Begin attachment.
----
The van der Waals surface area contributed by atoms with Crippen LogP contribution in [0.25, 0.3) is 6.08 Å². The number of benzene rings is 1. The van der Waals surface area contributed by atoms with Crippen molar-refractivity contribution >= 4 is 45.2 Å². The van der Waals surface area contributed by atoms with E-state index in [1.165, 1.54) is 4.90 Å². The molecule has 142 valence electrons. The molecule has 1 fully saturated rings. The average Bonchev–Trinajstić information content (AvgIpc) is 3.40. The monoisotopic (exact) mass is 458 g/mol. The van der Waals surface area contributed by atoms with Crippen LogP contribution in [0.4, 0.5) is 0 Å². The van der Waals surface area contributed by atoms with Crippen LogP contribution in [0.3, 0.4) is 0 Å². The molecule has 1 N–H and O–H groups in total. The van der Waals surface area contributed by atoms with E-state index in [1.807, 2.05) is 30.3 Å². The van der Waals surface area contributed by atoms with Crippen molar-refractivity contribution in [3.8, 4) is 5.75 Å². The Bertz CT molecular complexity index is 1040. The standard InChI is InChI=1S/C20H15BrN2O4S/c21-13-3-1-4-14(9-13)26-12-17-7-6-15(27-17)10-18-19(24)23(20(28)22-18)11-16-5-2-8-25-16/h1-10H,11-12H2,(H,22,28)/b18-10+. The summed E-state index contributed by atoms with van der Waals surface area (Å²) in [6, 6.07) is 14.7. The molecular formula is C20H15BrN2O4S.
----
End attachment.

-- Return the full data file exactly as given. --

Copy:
The van der Waals surface area contributed by atoms with Crippen LogP contribution in [0.25, 0.3) is 6.08 Å². The number of benzene rings is 1. The van der Waals surface area contributed by atoms with Crippen molar-refractivity contribution >= 4 is 45.2 Å². The van der Waals surface area contributed by atoms with E-state index in [1.165, 1.54) is 4.90 Å². The molecule has 142 valence electrons. The molecule has 1 fully saturated rings. The average Bonchev–Trinajstić information content (AvgIpc) is 3.40. The monoisotopic (exact) mass is 458 g/mol. The van der Waals surface area contributed by atoms with Crippen LogP contribution in [0.4, 0.5) is 0 Å². The van der Waals surface area contributed by atoms with Crippen LogP contribution in [0.3, 0.4) is 0 Å². The molecule has 1 N–H and O–H groups in total. The van der Waals surface area contributed by atoms with E-state index in [1.807, 2.05) is 30.3 Å². The van der Waals surface area contributed by atoms with Crippen molar-refractivity contribution in [3.8, 4) is 5.75 Å². The Bertz CT molecular complexity index is 1040. The standard InChI is InChI=1S/C20H15BrN2O4S/c21-13-3-1-4-14(9-13)26-12-17-7-6-15(27-17)10-18-19(24)23(20(28)22-18)11-16-5-2-8-25-16/h1-10H,11-12H2,(H,22,28)/b18-10+. The summed E-state index contributed by atoms with van der Waals surface area (Å²) in [6, 6.07) is 14.7. The molecular formula is C20H15BrN2O4S.